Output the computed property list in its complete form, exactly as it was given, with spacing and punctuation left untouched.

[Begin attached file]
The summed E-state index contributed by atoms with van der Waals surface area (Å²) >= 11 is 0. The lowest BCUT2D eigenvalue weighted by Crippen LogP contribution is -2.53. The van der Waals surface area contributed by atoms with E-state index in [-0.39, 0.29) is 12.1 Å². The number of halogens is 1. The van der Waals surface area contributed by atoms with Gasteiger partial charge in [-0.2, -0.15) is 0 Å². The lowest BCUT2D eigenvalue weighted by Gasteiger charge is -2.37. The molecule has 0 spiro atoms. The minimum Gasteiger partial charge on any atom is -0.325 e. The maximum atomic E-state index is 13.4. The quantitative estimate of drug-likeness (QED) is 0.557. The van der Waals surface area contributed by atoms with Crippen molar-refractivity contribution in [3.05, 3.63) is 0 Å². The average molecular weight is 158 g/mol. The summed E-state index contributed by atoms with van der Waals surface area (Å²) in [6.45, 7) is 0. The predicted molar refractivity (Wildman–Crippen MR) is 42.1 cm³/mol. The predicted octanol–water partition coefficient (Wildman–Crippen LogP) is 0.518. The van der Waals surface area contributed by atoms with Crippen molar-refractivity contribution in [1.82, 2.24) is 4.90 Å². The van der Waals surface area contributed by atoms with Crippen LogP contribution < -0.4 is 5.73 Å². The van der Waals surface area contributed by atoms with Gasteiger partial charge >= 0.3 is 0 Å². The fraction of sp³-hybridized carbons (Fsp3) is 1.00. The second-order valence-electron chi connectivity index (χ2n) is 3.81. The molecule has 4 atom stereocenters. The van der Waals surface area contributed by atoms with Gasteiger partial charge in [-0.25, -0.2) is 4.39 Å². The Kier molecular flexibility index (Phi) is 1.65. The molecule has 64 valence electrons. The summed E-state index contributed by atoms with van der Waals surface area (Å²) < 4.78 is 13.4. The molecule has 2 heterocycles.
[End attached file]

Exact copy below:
The summed E-state index contributed by atoms with van der Waals surface area (Å²) >= 11 is 0. The lowest BCUT2D eigenvalue weighted by Crippen LogP contribution is -2.53. The van der Waals surface area contributed by atoms with E-state index in [-0.39, 0.29) is 12.1 Å². The number of halogens is 1. The van der Waals surface area contributed by atoms with Gasteiger partial charge in [-0.2, -0.15) is 0 Å². The lowest BCUT2D eigenvalue weighted by Gasteiger charge is -2.37. The molecule has 0 spiro atoms. The minimum Gasteiger partial charge on any atom is -0.325 e. The maximum atomic E-state index is 13.4. The quantitative estimate of drug-likeness (QED) is 0.557. The van der Waals surface area contributed by atoms with Crippen molar-refractivity contribution in [3.05, 3.63) is 0 Å². The average molecular weight is 158 g/mol. The summed E-state index contributed by atoms with van der Waals surface area (Å²) in [6.45, 7) is 0. The predicted molar refractivity (Wildman–Crippen MR) is 42.1 cm³/mol. The predicted octanol–water partition coefficient (Wildman–Crippen LogP) is 0.518. The van der Waals surface area contributed by atoms with Crippen molar-refractivity contribution in [1.82, 2.24) is 4.90 Å². The van der Waals surface area contributed by atoms with Crippen LogP contribution < -0.4 is 5.73 Å². The van der Waals surface area contributed by atoms with Gasteiger partial charge >= 0.3 is 0 Å². The fraction of sp³-hybridized carbons (Fsp3) is 1.00. The second-order valence-electron chi connectivity index (χ2n) is 3.81. The molecule has 4 atom stereocenters. The van der Waals surface area contributed by atoms with Gasteiger partial charge in [-0.25, -0.2) is 4.39 Å². The Kier molecular flexibility index (Phi) is 1.65. The molecule has 64 valence electrons. The summed E-state index contributed by atoms with van der Waals surface area (Å²) < 4.78 is 13.4. The molecule has 2 heterocycles.